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Inside the surging popularity of programmatic advertising

Programmatic advertising is taking off and there are a handful of ways you can tell it’s on the rise.

First, marketers are getting smarter about it. They’re increasingly understanding how important it can be in heaping to reach new prospective customers. Programmatic works and that means it’ll see more money. Second, projections have indicated the programmatic spending is set to grow immensely over the next few years. The fact that native advertising is going programmatic and that it’s being embraced by more and more platforms are clea indications programmatic is becoming more popular.

Finally, and most convincingly, programmatic is going beyond display advertising, making headway with richer kinds of digital advertising, such as video.

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Where the Industry Stands on Programmatic Premium Inventory

SiteScout’s Matt Sauls was recently interviewed by MediaPost’s RTM Daily about the state of programmatic buying, premium inventory and viewability ratings.

Sauls, SiteScout’s VP of operations, began by defining programmatic in basic terms — it’s any technology that automates digital media workflow. It ultimately reduces human involvement and lets buyers input simple targeting requirements before buying.

Premium is more difficult to define but in programmatic it generally refers to non-remnant inventory. Programmatic premium, he explained, has been manifesting mostly through a mix of real-time bidding and private exchanges, the latter currently being the biggest source. Private exchanges tend to have higher CPM rates and feature much more desirable inventory.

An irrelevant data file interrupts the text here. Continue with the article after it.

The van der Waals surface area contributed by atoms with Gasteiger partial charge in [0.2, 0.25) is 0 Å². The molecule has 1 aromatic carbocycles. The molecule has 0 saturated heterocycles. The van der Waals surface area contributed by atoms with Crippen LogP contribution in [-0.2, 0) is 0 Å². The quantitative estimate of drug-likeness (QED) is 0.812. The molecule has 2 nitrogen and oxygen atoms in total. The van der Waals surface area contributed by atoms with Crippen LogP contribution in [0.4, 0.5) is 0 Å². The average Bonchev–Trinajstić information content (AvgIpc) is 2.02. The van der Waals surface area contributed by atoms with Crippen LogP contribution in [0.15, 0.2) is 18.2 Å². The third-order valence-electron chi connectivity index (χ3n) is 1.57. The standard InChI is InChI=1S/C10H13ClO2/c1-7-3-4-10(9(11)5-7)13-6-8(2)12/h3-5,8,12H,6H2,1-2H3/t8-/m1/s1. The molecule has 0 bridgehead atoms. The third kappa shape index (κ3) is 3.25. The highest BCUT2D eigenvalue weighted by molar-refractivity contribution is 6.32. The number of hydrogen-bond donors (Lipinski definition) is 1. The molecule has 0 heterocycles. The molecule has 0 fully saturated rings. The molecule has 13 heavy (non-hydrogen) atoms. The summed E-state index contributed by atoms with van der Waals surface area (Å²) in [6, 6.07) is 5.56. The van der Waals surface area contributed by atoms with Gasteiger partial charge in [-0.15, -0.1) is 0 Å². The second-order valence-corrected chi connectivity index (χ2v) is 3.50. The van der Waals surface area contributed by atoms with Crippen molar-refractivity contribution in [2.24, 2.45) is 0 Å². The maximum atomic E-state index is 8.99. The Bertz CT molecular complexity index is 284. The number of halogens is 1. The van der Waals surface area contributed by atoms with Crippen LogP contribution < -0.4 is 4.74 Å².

While ad viewability is an indicator of inventory quality, Sauls says it doesn’t necessarily determine what is premium inventory, though it does play an important role in making inventory high quality.

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How Real-Time Bidding Factors into Sales Strategies

Real-time bidding is revamping advertising and sales strategies by helping businesses gain more visibility to the right people online, increasing the opportunity to generate revenue.

RTB lets advertisers target consumers as opposed to like-minded websites. RTB allows brands to target people based on browsing history, age, location and interests, boosting the likelihood of a sales conversion. It also empowers brands to refine their target markets by making it more apparent who is actually paying attention to their ads.

Using analytics, RTB also allows brands to streamline their budgets and improve their ROI. Another interesting advantage is how RTB enables brands to take better advantage of social media marketing by targeting social media users in real time.

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Most Marketers Don’t Understand Automated Ad Buying

Transparency is automated advertising’s final frontier. Unfortunately, it’s still an issue and it’s the thing most responsible for preventing programmatic from realizing its full potential.

A recent study by Forrester Research showed 67% of marketers are unaware of automated buying technology, don’t understand it, or need to learn more about it to apply it to campaigns. Programmatic’s efficiency has been proven, however a lack of transparency is preventing full-blown adoption and it doesn’t stop at a lack of education.

Marketers are also wary about how money is being spent when it comes to automated ad buying and where ads bought programmatically are being placed.

Marketers, if you don’t understand programmatic, you’re not alone.

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Yesterday we hosted a great webinar, lead by Matt Sauls, which covered all the details of our new video capabilities. So if you’re interested in learning a thing or two about video RTB, just sit back, relax, and check out the replay below:

For the best viewing experience, we highly recommend watching with HD enabled in full screen mode. Enjoy!

Webinar: Learn About Video Campaigns on SiteScout RTB

by Ratko Vidakovic on April 3, 2014 · 0 comments

Video RTB with Matt Sauls

A few weeks ago, we announced the introduction of video campaigns to the SiteScout RTB platform. We also promised a training webinar to give a live overview of all the new functionality. So, we’ll be hosting our video webinar next week to give a guided tour for anyone interested.